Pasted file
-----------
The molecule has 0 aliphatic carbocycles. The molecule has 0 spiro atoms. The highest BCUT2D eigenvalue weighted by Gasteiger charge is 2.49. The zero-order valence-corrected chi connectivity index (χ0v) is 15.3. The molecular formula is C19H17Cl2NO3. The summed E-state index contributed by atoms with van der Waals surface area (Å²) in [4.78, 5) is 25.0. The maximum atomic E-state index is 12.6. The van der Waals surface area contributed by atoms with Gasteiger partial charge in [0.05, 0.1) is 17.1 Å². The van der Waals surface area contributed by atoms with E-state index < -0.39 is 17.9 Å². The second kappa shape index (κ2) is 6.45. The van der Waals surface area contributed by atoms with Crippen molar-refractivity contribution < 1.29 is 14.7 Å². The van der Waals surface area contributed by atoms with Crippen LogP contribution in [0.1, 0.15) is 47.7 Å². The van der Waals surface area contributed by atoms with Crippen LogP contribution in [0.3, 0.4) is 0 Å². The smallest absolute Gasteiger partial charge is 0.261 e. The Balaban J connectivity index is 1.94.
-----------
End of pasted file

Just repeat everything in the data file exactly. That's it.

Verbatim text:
The molecule has 0 aliphatic carbocycles. The molecule has 0 spiro atoms. The highest BCUT2D eigenvalue weighted by Gasteiger charge is 2.49. The zero-order valence-corrected chi connectivity index (χ0v) is 15.3. The molecular formula is C19H17Cl2NO3. The summed E-state index contributed by atoms with van der Waals surface area (Å²) in [4.78, 5) is 25.0. The maximum atomic E-state index is 12.6. The van der Waals surface area contributed by atoms with Gasteiger partial charge in [0.05, 0.1) is 17.1 Å². The van der Waals surface area contributed by atoms with E-state index < -0.39 is 17.9 Å². The second kappa shape index (κ2) is 6.45. The van der Waals surface area contributed by atoms with Crippen molar-refractivity contribution < 1.29 is 14.7 Å². The van der Waals surface area contributed by atoms with Crippen LogP contribution in [0.1, 0.15) is 47.7 Å². The van der Waals surface area contributed by atoms with Crippen LogP contribution in [0.3, 0.4) is 0 Å². The smallest absolute Gasteiger partial charge is 0.261 e. The Balaban J connectivity index is 1.94.